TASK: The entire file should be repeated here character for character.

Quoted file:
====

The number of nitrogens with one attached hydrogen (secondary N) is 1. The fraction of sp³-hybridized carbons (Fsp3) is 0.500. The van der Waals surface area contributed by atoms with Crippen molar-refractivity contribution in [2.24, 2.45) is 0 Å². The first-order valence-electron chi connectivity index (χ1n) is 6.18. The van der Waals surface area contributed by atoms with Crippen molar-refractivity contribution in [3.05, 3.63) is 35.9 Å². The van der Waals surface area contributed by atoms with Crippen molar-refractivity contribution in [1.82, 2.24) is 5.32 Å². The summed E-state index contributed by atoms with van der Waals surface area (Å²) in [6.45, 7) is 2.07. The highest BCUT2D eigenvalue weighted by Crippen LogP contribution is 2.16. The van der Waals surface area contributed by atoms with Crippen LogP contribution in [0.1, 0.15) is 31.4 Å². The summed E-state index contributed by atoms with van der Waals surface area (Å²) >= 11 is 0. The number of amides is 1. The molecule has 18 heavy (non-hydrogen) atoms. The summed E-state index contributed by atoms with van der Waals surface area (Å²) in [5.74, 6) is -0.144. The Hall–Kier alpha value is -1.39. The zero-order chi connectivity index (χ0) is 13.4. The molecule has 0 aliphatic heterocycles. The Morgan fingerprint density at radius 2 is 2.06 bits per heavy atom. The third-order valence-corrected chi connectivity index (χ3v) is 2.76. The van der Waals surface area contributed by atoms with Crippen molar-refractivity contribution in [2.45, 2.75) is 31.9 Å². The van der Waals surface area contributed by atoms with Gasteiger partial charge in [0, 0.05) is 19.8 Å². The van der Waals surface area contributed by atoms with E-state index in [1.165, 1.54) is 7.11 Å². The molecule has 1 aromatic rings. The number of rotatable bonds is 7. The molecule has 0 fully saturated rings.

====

The number of nitrogens with one attached hydrogen (secondary N) is 1. The fraction of sp³-hybridized carbons (Fsp3) is 0.500. The van der Waals surface area contributed by atoms with Crippen molar-refractivity contribution in [2.24, 2.45) is 0 Å². The first-order valence-electron chi connectivity index (χ1n) is 6.18. The van der Waals surface area contributed by atoms with Crippen molar-refractivity contribution in [3.05, 3.63) is 35.9 Å². The van der Waals surface area contributed by atoms with Crippen molar-refractivity contribution in [1.82, 2.24) is 5.32 Å². The summed E-state index contributed by atoms with van der Waals surface area (Å²) in [6.45, 7) is 2.07. The highest BCUT2D eigenvalue weighted by Crippen LogP contribution is 2.16. The van der Waals surface area contributed by atoms with Crippen LogP contribution in [0.1, 0.15) is 31.4 Å². The summed E-state index contributed by atoms with van der Waals surface area (Å²) >= 11 is 0. The number of amides is 1. The molecule has 18 heavy (non-hydrogen) atoms. The summed E-state index contributed by atoms with van der Waals surface area (Å²) in [5.74, 6) is -0.144. The Hall–Kier alpha value is -1.39. The zero-order chi connectivity index (χ0) is 13.4. The molecule has 0 aliphatic heterocycles. The Morgan fingerprint density at radius 2 is 2.06 bits per heavy atom. The third-order valence-corrected chi connectivity index (χ3v) is 2.76. The van der Waals surface area contributed by atoms with Crippen molar-refractivity contribution in [2.45, 2.75) is 31.9 Å². The van der Waals surface area contributed by atoms with Gasteiger partial charge in [0, 0.05) is 19.8 Å². The van der Waals surface area contributed by atoms with E-state index in [1.165, 1.54) is 7.11 Å². The molecule has 1 aromatic rings. The number of rotatable bonds is 7. The molecule has 0 fully saturated rings.